I sold my old harp, and, four months before I expected your arrival, I committed to buying a new harp. Unlike most harpmakers, (or, I would argue, most business people with good sense), this particular harpmaker does not require a deposit before the harp is made. He has a $100 a month “rent until you own” program and just requires that if you go on the smaller payment plan, he sees you before he relinquishes his harp. Then he says to try it out for a few weeks, see if you like it and if you don’t, you can return it. It’s amazing! This guy lives in Southern Maryland, which is not too far away in the grand scheme of things, but it’s far if you’re both a non-driver and pregnant. When I explained this he said, “Well, my daughter can drive it up to you.” Not only that, he has actually been recommended by all the harp instructors I know enough to email, so he’s not a pervert.
Anyway, it’s guilt-inducing to commit to pay $100 a month for a couple years when I’m expecting you in the world. But it’s not as crazy as blowing my entire savings. I should even still be able to maintain a savings.
So I’ve been thinking of you as a hearing baby and have been pondering the instruments of your life. When you’re a baby, both in and out of utero, it will be the harp. I must, out of necessity, hold the harp against my stomach, so as soon as I try out this harp, you’ll know. I can also get some harp music recordings going for you when you’re trying to sleep, and it might even help.
When you’re a toddler and younger child, it will be the piano. I have a lot of memories of the piano, even before piano lessons. Mom was never a lullaby singer, but during the day she would teach us songs, either singing them or playing them on the piano. When I was maybe three, she played me “The Little Drummer Boy,” and I climbed up on the piano bench beside her. (Speaking of climbing on the piano bench, there is an embarrassing video of me in the archives at my very first piano recital, climbing over the bench as if I’m about to straddle a horse, my skirt up and underwear showing. I’m jealous you won’t go through that). Back to the Drummer. At the end of every few measures, there was one high note played rhythmically, and I learned to play the note in the right spots in the song. When I was very slightly older, my sister taught me the names of all of the keys by their pitches one day, and I always knew them after that. I took piano lessons, and sometimes my mother and I would play duets. Whether you ultimately end up liking the piano or not, it’s a very accessible instrument for a kid, easy to understand compared to others … and not squeaky! I do intend for you to have toy instruments too, and I intend for myself to have some headache medication on hand when you’re playing them.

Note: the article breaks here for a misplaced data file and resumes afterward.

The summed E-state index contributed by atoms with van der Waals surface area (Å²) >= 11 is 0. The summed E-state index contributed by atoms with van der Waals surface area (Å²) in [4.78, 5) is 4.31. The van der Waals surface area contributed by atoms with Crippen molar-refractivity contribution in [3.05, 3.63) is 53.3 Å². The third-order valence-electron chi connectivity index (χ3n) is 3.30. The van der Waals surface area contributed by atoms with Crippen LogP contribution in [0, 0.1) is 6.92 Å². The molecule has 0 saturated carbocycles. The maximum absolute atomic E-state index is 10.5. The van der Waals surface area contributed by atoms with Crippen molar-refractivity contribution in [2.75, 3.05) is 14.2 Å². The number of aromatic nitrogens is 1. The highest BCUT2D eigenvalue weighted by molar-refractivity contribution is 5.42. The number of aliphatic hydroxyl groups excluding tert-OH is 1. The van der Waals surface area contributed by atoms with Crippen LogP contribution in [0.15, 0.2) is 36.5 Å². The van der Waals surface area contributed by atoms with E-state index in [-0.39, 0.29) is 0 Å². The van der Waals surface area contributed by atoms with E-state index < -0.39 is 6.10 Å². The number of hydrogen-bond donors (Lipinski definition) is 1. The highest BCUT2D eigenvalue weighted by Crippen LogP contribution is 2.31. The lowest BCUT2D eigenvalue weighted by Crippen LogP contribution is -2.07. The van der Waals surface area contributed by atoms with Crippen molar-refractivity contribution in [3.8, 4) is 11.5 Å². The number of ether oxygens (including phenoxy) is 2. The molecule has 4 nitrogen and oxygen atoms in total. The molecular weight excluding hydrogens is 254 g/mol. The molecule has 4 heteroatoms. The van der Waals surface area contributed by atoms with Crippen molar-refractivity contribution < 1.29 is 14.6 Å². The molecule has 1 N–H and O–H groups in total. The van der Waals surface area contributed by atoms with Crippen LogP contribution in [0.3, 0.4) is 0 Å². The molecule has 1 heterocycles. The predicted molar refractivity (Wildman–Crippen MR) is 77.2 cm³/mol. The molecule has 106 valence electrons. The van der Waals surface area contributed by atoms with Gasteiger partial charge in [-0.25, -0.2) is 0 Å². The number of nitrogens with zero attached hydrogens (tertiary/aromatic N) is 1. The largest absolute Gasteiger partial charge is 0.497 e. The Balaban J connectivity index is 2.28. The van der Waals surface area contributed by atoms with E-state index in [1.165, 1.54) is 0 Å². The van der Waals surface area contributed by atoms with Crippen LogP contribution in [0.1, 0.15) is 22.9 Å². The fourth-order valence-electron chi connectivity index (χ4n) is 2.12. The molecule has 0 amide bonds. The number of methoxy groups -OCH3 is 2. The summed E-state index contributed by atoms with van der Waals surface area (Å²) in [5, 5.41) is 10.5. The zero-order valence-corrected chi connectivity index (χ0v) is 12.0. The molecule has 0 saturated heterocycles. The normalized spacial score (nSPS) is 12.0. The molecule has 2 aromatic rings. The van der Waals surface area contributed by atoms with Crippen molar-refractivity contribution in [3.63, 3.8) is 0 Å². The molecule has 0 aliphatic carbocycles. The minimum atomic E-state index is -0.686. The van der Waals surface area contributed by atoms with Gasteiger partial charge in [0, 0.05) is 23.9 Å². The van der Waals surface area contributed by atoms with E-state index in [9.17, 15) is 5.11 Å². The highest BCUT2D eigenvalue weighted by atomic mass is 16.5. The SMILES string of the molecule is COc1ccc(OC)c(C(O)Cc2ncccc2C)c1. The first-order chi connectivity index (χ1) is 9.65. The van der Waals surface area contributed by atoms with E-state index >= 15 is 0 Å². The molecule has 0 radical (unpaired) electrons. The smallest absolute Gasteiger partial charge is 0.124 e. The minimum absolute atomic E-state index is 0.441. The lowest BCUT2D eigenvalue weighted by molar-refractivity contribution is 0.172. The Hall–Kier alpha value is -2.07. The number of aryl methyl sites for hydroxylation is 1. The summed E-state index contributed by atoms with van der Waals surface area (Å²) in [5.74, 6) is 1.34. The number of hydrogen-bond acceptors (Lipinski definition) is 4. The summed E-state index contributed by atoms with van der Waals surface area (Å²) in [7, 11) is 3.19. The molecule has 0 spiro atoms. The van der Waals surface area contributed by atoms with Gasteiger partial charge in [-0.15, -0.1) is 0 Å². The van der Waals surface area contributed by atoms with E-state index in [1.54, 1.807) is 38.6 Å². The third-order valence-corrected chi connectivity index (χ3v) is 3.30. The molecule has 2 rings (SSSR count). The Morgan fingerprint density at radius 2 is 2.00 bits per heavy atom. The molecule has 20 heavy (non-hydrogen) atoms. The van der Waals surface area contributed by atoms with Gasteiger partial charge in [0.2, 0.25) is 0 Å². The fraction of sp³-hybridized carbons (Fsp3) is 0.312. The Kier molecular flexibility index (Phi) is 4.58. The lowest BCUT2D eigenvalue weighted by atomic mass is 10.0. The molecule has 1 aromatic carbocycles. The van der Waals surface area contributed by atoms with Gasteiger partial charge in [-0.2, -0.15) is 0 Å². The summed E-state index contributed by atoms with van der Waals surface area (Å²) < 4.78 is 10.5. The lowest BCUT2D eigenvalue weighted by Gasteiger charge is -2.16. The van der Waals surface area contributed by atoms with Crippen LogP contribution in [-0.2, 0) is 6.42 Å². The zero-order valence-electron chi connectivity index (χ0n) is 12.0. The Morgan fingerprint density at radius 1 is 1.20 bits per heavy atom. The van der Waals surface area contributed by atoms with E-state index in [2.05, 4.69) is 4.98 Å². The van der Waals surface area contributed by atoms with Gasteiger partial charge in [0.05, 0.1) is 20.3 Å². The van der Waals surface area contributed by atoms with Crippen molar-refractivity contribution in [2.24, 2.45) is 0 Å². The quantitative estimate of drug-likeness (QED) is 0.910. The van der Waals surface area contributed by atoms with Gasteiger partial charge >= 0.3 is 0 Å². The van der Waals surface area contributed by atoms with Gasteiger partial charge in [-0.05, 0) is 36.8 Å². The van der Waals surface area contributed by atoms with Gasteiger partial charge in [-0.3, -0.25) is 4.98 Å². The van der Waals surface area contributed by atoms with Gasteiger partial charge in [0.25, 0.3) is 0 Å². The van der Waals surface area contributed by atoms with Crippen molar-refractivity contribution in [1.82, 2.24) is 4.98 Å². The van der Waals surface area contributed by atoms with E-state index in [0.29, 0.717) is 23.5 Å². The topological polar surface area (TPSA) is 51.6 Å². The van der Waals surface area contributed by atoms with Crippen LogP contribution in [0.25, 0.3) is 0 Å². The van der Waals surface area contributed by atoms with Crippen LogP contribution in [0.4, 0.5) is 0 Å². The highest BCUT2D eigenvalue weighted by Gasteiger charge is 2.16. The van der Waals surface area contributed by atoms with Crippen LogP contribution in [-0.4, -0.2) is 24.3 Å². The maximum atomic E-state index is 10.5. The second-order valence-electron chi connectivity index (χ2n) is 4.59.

Then? When you’re older? I can’t imagine if you’ll want to play or what instrument(s) you’ll pick if you do. The trumpet? The guitar? All I know is that if you want to play the drums, like my younger nephew, I hope that, like my sister, I have a house with a basement by then! Not so you and I can be secluded from each other but so that if I’m working, you can play in peace.


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